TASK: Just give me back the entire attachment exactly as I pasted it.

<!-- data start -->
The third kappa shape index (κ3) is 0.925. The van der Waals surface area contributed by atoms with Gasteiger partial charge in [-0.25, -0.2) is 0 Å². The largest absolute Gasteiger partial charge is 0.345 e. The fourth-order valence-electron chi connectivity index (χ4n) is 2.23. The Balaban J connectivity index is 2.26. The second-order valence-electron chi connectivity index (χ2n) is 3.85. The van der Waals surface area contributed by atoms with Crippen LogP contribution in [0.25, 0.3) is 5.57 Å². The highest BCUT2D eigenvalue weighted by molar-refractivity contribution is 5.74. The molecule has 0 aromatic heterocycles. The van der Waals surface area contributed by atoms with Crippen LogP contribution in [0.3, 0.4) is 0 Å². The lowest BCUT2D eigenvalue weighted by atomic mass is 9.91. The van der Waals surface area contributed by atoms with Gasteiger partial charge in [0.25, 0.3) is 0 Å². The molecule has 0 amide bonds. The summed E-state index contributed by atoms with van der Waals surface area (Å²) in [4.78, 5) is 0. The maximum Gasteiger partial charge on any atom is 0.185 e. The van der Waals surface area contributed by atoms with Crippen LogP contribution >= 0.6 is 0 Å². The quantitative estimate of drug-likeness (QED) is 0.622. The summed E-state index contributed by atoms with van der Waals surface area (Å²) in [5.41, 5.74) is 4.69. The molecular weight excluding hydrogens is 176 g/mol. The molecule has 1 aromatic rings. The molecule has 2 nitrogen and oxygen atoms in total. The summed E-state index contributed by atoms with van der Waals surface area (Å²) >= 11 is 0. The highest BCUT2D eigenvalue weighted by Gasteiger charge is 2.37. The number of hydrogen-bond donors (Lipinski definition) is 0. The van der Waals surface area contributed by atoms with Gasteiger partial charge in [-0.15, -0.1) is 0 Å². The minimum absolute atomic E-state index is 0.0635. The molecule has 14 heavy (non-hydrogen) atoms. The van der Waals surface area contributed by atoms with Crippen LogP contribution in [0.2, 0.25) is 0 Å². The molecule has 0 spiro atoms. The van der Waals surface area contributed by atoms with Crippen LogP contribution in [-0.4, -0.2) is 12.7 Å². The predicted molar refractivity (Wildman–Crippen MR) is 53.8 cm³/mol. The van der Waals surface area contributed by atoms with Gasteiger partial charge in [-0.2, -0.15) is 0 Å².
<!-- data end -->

The third kappa shape index (κ3) is 0.925. The van der Waals surface area contributed by atoms with Gasteiger partial charge in [-0.25, -0.2) is 0 Å². The largest absolute Gasteiger partial charge is 0.345 e. The fourth-order valence-electron chi connectivity index (χ4n) is 2.23. The Balaban J connectivity index is 2.26. The second-order valence-electron chi connectivity index (χ2n) is 3.85. The van der Waals surface area contributed by atoms with Crippen LogP contribution in [0.25, 0.3) is 5.57 Å². The highest BCUT2D eigenvalue weighted by molar-refractivity contribution is 5.74. The molecule has 0 aromatic heterocycles. The van der Waals surface area contributed by atoms with Crippen LogP contribution in [0.3, 0.4) is 0 Å². The lowest BCUT2D eigenvalue weighted by atomic mass is 9.91. The van der Waals surface area contributed by atoms with Gasteiger partial charge in [0.25, 0.3) is 0 Å². The molecule has 0 amide bonds. The summed E-state index contributed by atoms with van der Waals surface area (Å²) in [4.78, 5) is 0. The maximum Gasteiger partial charge on any atom is 0.185 e. The van der Waals surface area contributed by atoms with Crippen LogP contribution >= 0.6 is 0 Å². The quantitative estimate of drug-likeness (QED) is 0.622. The summed E-state index contributed by atoms with van der Waals surface area (Å²) in [5.41, 5.74) is 4.69. The molecular weight excluding hydrogens is 176 g/mol. The molecule has 1 aromatic rings. The molecule has 2 nitrogen and oxygen atoms in total. The summed E-state index contributed by atoms with van der Waals surface area (Å²) >= 11 is 0. The highest BCUT2D eigenvalue weighted by Gasteiger charge is 2.37. The number of hydrogen-bond donors (Lipinski definition) is 0. The van der Waals surface area contributed by atoms with Gasteiger partial charge in [-0.15, -0.1) is 0 Å². The minimum absolute atomic E-state index is 0.0635. The molecule has 14 heavy (non-hydrogen) atoms. The van der Waals surface area contributed by atoms with Crippen LogP contribution in [0.2, 0.25) is 0 Å². The molecule has 0 spiro atoms. The van der Waals surface area contributed by atoms with Crippen LogP contribution in [-0.4, -0.2) is 12.7 Å². The predicted molar refractivity (Wildman–Crippen MR) is 53.8 cm³/mol. The van der Waals surface area contributed by atoms with Gasteiger partial charge in [-0.2, -0.15) is 0 Å².